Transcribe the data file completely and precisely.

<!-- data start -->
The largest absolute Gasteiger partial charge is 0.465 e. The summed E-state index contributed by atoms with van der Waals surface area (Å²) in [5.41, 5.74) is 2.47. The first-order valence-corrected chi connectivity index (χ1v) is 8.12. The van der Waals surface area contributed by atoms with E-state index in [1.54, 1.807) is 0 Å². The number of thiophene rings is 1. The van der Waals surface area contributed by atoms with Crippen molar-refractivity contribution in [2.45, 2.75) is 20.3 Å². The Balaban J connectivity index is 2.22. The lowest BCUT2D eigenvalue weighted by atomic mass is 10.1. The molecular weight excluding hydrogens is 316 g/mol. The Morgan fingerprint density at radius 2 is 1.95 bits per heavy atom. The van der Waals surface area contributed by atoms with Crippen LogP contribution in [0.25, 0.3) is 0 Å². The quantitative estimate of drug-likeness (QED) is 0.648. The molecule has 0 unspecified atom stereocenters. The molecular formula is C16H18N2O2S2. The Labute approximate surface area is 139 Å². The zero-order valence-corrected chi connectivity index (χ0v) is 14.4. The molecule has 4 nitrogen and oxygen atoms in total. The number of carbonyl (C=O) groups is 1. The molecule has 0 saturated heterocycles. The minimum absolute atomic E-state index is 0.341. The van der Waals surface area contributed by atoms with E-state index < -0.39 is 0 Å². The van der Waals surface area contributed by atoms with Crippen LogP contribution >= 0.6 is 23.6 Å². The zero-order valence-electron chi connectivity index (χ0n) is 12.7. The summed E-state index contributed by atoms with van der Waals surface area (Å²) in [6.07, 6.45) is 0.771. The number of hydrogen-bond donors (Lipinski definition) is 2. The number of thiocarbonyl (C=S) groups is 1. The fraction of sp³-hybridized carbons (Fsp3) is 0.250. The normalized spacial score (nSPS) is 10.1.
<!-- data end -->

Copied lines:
The largest absolute Gasteiger partial charge is 0.465 e. The summed E-state index contributed by atoms with van der Waals surface area (Å²) in [5.41, 5.74) is 2.47. The first-order valence-corrected chi connectivity index (χ1v) is 8.12. The van der Waals surface area contributed by atoms with E-state index in [1.54, 1.807) is 0 Å². The number of thiophene rings is 1. The van der Waals surface area contributed by atoms with Crippen molar-refractivity contribution in [2.45, 2.75) is 20.3 Å². The Balaban J connectivity index is 2.22. The lowest BCUT2D eigenvalue weighted by atomic mass is 10.1. The molecular weight excluding hydrogens is 316 g/mol. The Morgan fingerprint density at radius 2 is 1.95 bits per heavy atom. The van der Waals surface area contributed by atoms with Crippen LogP contribution in [0.25, 0.3) is 0 Å². The quantitative estimate of drug-likeness (QED) is 0.648. The molecule has 0 unspecified atom stereocenters. The molecular formula is C16H18N2O2S2. The Labute approximate surface area is 139 Å². The zero-order valence-corrected chi connectivity index (χ0v) is 14.4. The molecule has 4 nitrogen and oxygen atoms in total. The number of carbonyl (C=O) groups is 1. The molecule has 0 saturated heterocycles. The minimum absolute atomic E-state index is 0.341. The van der Waals surface area contributed by atoms with E-state index < -0.39 is 0 Å². The van der Waals surface area contributed by atoms with Crippen LogP contribution >= 0.6 is 23.6 Å². The zero-order valence-electron chi connectivity index (χ0n) is 12.7. The summed E-state index contributed by atoms with van der Waals surface area (Å²) in [6.07, 6.45) is 0.771. The number of hydrogen-bond donors (Lipinski definition) is 2. The number of thiocarbonyl (C=S) groups is 1. The fraction of sp³-hybridized carbons (Fsp3) is 0.250. The normalized spacial score (nSPS) is 10.1.